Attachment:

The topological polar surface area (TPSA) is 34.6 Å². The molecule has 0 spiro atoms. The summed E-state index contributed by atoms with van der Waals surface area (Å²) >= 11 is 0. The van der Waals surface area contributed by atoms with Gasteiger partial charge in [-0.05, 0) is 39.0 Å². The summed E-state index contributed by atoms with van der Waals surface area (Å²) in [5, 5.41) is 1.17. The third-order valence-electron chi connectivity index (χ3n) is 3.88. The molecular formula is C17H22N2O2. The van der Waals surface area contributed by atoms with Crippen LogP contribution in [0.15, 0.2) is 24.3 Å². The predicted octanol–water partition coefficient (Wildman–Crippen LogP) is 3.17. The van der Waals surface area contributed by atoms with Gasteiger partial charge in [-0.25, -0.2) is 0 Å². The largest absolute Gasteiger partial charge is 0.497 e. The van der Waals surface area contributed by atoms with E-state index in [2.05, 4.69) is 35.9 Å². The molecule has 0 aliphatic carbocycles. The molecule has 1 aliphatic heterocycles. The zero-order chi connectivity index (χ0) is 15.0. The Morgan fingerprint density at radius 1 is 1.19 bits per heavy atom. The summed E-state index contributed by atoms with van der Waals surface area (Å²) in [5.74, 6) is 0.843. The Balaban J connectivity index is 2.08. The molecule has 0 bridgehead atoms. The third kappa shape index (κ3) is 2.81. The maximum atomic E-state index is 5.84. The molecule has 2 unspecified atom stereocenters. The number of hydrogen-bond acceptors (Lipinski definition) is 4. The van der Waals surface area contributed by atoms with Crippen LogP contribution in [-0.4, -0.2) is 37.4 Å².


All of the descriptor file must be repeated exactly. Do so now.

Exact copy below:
The topological polar surface area (TPSA) is 34.6 Å². The molecule has 0 spiro atoms. The summed E-state index contributed by atoms with van der Waals surface area (Å²) >= 11 is 0. The van der Waals surface area contributed by atoms with Gasteiger partial charge in [-0.05, 0) is 39.0 Å². The summed E-state index contributed by atoms with van der Waals surface area (Å²) in [5, 5.41) is 1.17. The third-order valence-electron chi connectivity index (χ3n) is 3.88. The molecular formula is C17H22N2O2. The van der Waals surface area contributed by atoms with Crippen LogP contribution in [0.15, 0.2) is 24.3 Å². The predicted octanol–water partition coefficient (Wildman–Crippen LogP) is 3.17. The van der Waals surface area contributed by atoms with Gasteiger partial charge in [-0.25, -0.2) is 0 Å². The largest absolute Gasteiger partial charge is 0.497 e. The van der Waals surface area contributed by atoms with E-state index in [2.05, 4.69) is 35.9 Å². The molecule has 0 aliphatic carbocycles. The molecule has 1 aliphatic heterocycles. The zero-order chi connectivity index (χ0) is 15.0. The Morgan fingerprint density at radius 1 is 1.19 bits per heavy atom. The summed E-state index contributed by atoms with van der Waals surface area (Å²) in [5.74, 6) is 0.843. The Balaban J connectivity index is 2.08. The molecule has 0 bridgehead atoms. The third kappa shape index (κ3) is 2.81. The maximum atomic E-state index is 5.84. The molecule has 2 unspecified atom stereocenters. The number of hydrogen-bond acceptors (Lipinski definition) is 4. The van der Waals surface area contributed by atoms with Crippen LogP contribution in [-0.4, -0.2) is 37.4 Å².